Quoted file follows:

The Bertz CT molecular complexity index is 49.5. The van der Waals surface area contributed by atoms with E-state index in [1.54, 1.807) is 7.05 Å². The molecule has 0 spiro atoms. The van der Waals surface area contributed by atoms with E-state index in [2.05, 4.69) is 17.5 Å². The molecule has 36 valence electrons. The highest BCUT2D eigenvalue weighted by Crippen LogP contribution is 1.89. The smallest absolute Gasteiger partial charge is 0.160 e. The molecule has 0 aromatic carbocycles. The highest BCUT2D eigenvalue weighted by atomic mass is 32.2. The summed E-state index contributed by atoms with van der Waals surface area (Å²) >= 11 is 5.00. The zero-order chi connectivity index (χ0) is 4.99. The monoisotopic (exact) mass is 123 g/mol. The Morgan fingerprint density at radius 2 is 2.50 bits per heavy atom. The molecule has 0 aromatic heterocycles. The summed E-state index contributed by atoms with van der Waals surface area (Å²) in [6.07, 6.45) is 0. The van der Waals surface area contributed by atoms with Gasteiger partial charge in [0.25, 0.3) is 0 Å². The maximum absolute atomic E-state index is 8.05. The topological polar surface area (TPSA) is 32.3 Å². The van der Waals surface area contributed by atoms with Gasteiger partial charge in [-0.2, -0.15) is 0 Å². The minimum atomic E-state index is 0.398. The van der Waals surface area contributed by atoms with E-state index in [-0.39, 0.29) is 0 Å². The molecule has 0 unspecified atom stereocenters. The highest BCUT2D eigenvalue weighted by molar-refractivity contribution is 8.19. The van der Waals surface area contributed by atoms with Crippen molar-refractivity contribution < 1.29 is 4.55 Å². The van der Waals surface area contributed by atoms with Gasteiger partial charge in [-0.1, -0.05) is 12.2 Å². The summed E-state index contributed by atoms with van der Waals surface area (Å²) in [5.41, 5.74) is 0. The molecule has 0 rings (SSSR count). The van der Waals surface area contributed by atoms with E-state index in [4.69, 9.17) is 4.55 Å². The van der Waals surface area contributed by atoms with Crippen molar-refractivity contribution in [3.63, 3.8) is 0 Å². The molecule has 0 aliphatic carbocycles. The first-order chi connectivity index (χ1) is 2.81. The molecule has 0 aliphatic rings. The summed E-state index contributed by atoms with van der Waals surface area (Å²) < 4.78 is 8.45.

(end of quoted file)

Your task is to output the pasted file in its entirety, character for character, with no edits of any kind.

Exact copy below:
The Bertz CT molecular complexity index is 49.5. The van der Waals surface area contributed by atoms with E-state index in [1.54, 1.807) is 7.05 Å². The molecule has 0 spiro atoms. The van der Waals surface area contributed by atoms with E-state index in [2.05, 4.69) is 17.5 Å². The molecule has 36 valence electrons. The highest BCUT2D eigenvalue weighted by Crippen LogP contribution is 1.89. The smallest absolute Gasteiger partial charge is 0.160 e. The molecule has 0 aromatic carbocycles. The highest BCUT2D eigenvalue weighted by atomic mass is 32.2. The summed E-state index contributed by atoms with van der Waals surface area (Å²) >= 11 is 5.00. The zero-order chi connectivity index (χ0) is 4.99. The monoisotopic (exact) mass is 123 g/mol. The Morgan fingerprint density at radius 2 is 2.50 bits per heavy atom. The molecule has 0 aromatic heterocycles. The summed E-state index contributed by atoms with van der Waals surface area (Å²) in [6.07, 6.45) is 0. The van der Waals surface area contributed by atoms with Gasteiger partial charge in [0.25, 0.3) is 0 Å². The maximum absolute atomic E-state index is 8.05. The topological polar surface area (TPSA) is 32.3 Å². The van der Waals surface area contributed by atoms with Gasteiger partial charge in [-0.2, -0.15) is 0 Å². The minimum atomic E-state index is 0.398. The van der Waals surface area contributed by atoms with E-state index in [-0.39, 0.29) is 0 Å². The molecule has 0 unspecified atom stereocenters. The highest BCUT2D eigenvalue weighted by molar-refractivity contribution is 8.19. The van der Waals surface area contributed by atoms with Crippen molar-refractivity contribution < 1.29 is 4.55 Å². The van der Waals surface area contributed by atoms with Gasteiger partial charge in [-0.1, -0.05) is 12.2 Å². The summed E-state index contributed by atoms with van der Waals surface area (Å²) in [5.41, 5.74) is 0. The molecule has 0 rings (SSSR count). The van der Waals surface area contributed by atoms with E-state index in [4.69, 9.17) is 4.55 Å². The van der Waals surface area contributed by atoms with Crippen molar-refractivity contribution in [3.63, 3.8) is 0 Å². The molecule has 0 aliphatic carbocycles. The first-order chi connectivity index (χ1) is 2.81. The molecule has 0 aliphatic rings. The summed E-state index contributed by atoms with van der Waals surface area (Å²) < 4.78 is 8.45.